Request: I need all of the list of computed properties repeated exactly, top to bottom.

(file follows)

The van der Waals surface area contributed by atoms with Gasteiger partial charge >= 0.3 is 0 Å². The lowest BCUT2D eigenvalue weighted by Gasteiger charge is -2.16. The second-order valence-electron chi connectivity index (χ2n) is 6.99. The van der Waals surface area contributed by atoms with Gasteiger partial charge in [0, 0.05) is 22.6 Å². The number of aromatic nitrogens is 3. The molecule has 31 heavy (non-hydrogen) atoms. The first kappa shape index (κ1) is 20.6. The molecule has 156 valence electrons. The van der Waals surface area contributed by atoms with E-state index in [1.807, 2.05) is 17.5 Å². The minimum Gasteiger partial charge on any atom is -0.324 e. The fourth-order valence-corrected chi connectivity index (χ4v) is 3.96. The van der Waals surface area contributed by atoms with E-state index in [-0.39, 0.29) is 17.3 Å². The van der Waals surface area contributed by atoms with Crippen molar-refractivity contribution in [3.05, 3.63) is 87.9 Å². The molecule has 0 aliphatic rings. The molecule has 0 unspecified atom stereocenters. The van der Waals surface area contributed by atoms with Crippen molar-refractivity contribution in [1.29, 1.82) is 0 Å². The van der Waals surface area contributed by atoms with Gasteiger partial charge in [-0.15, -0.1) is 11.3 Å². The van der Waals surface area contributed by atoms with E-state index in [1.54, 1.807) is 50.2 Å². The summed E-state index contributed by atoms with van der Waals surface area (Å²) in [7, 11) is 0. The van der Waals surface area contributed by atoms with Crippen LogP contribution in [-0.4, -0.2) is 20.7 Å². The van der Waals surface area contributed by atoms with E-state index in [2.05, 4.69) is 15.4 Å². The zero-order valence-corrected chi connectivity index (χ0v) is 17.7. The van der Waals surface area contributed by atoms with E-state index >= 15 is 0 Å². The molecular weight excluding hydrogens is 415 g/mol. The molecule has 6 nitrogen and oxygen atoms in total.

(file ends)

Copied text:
The van der Waals surface area contributed by atoms with Gasteiger partial charge >= 0.3 is 0 Å². The lowest BCUT2D eigenvalue weighted by Gasteiger charge is -2.16. The second-order valence-electron chi connectivity index (χ2n) is 6.99. The van der Waals surface area contributed by atoms with Gasteiger partial charge in [0, 0.05) is 22.6 Å². The number of aromatic nitrogens is 3. The molecule has 31 heavy (non-hydrogen) atoms. The first kappa shape index (κ1) is 20.6. The molecule has 156 valence electrons. The van der Waals surface area contributed by atoms with E-state index in [1.807, 2.05) is 17.5 Å². The minimum Gasteiger partial charge on any atom is -0.324 e. The fourth-order valence-corrected chi connectivity index (χ4v) is 3.96. The van der Waals surface area contributed by atoms with E-state index in [-0.39, 0.29) is 17.3 Å². The van der Waals surface area contributed by atoms with Crippen molar-refractivity contribution in [3.05, 3.63) is 87.9 Å². The molecule has 0 aliphatic rings. The molecule has 0 unspecified atom stereocenters. The van der Waals surface area contributed by atoms with Crippen molar-refractivity contribution in [1.29, 1.82) is 0 Å². The van der Waals surface area contributed by atoms with Gasteiger partial charge in [-0.15, -0.1) is 11.3 Å². The van der Waals surface area contributed by atoms with E-state index in [1.54, 1.807) is 50.2 Å². The summed E-state index contributed by atoms with van der Waals surface area (Å²) in [7, 11) is 0. The van der Waals surface area contributed by atoms with Crippen LogP contribution in [-0.4, -0.2) is 20.7 Å². The van der Waals surface area contributed by atoms with E-state index in [2.05, 4.69) is 15.4 Å². The zero-order valence-corrected chi connectivity index (χ0v) is 17.7. The van der Waals surface area contributed by atoms with E-state index >= 15 is 0 Å². The molecular weight excluding hydrogens is 415 g/mol. The molecule has 6 nitrogen and oxygen atoms in total.